Then again, maybe that’s what the church hierarchy is after. According to an article last month at the Huffington Post, “The new inquiry will be conducted by the bishops’ Committee on Laity, Marriage, Family Life and Youth. It will look into the Scouts’ ‘possible problematic relationships with other organizations’ and various ‘problematic’ program materials, according to a letter sent by the committee chairman, Bishop Kevin Rhoades of Fort Wayne, Ind., to his fellow bishops.” We’re talking about an organization run by women for girls facing an all-male inquisition. In today’s Catholic church, leadership still requires a y chromosome.
8. Purging popular and scholarly interfaith bridge builders. Lest some reader assert that the sins of the Bishops are all a consequence of sexual repression – some contorted pursuit of sexual purity that degrades both sex and compassion—it is important to note that the current cohort of Church authorities are as obsessed with doctrinal purity as sexual purity. It would take me many paragraphs to describe their tireless pursuit of purity as well as retired Anglican bishop, John Shelby Spong, does in one:
Hans Kung, probably the best read theologian of the 20th century, was removed from his position as a Catholic theologian at Tubingen because his mind could not be twisted into the medieval concepts required by his church. This action was carried out by Cardinal Joseph Ratzinger, who at that time under Pope John Paul II held the office that in another time gave us the Inquisition. Matthew Fox, one of the most popular retreat and meditation leaders and an environmental activist, was then silenced by the same Cardinal Ratzinger. Professor Charles Curran, one of America’s best known ethicists, was removed from his tenured professorship at Catholic University in Washington, D.C., also by the same Cardinal Ratzinger. Father Leonardo Boff, the best known Latin American liberation theologian, was forced to renounce his ordination in order to continue his work for justice among the poor of Latin America by the same Cardinal Ratzinger. Next we learn that the Vatican, now headed by Cardinal Ratzinger under his new name Pope Benedict XVI, has ordered the removal of a book from all Catholic schools and universities written by a popular female theologian at Fordham University, Sister Elizabeth A. Johnson. Now the nuns are to be investigated. Conformity trumps truth in every direction.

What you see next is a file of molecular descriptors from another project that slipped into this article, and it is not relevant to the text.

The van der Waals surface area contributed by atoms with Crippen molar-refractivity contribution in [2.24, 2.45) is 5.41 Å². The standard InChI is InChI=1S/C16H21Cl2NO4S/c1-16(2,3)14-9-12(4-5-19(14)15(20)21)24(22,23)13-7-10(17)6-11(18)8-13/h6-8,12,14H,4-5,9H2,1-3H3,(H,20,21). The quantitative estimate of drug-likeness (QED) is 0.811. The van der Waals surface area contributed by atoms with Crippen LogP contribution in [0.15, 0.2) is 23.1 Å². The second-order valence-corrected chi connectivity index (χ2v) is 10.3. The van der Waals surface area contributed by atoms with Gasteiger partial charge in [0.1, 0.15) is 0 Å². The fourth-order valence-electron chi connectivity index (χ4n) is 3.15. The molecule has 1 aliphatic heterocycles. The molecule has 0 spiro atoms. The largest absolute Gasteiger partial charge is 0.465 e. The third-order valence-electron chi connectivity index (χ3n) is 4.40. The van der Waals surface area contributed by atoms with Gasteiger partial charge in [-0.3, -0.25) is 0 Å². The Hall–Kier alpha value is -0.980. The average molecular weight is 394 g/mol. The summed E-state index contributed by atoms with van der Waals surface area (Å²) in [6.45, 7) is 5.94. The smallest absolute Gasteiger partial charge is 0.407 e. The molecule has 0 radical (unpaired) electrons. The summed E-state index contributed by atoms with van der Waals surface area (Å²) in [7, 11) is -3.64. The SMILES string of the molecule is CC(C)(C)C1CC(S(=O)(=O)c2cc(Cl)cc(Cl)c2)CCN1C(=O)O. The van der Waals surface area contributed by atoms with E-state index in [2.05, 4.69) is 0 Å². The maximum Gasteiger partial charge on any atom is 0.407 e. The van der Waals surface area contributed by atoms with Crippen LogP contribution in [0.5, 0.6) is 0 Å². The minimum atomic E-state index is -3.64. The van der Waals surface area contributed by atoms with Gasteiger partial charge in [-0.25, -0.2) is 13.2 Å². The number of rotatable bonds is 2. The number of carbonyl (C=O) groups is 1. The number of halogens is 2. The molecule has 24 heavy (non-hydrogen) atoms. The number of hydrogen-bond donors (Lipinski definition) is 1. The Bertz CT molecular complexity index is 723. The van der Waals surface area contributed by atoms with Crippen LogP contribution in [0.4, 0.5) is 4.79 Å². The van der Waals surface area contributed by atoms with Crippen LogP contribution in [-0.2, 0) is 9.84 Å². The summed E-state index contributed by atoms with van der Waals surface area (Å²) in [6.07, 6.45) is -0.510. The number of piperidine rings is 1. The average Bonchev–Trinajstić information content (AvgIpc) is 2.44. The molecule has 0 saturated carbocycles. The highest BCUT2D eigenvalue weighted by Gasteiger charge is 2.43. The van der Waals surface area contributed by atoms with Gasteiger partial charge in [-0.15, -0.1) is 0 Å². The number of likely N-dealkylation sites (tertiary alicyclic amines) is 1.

The Catholic tradition defines deadly or “cardinal” sins as those from which all other sins derive. In addition to lust, gluttony, wrath, sloth and envy, the traditional seven include pride and greed, which, to my mind, drive much of the appalling behavior in this list. If an attempt to assert autocratic control over the spiritual and physical lives of lay people isn’t pride, I don’t know what is. And if a willingness to silence child victims to protect church assets isn’t greed, I don’t know what greed is. The BBC’s revelation last month of money laundering in the Vatican Bank pales by comparison.
To me, ultimately, the sins of the Catholic bishops are “deadly sins” because they kill people, whether pregnant mothers or depressed gay teens or African families, or simply desperate people who are forced into greater desperation by “moral” priorities that distract from real questions of well-being and harm.
What the Bishops will have to account for when they meet their maker, none of us can say. For some American Catholics, the process of holding them to account has already started. The Women Religious have pushed back against the condescending “assessment” issued by the Vatican. Small groups of lay Catholics have rallied to their support. Picketers meet monthly outside Sartain’s cathedral to protest his stance against equality. The Franciscan brothers issued a statement of solidarity with the nuns, many of whom have remained solidly focused on economic justice instead of sexual transgressions.
Given the arrogant cruelty of Church leaders, criticism to date has been remarkably tempered. As the Bishops flash their moral authority in the White House and media and pulpit, clothed in white robes and draped in crimson, they should be glad they aren’t eyeball to eyeball with Jesus himself. As the writer of Matthew tells it, he called out the corrupt religious leaders of his day in no uncertain terms: Woe to you, teachers of the law and Pharisees, you hypocrites! You are like whitewashed tombs, which look beautiful on the outside but on the inside are full of dead men’s bones and everything unclean.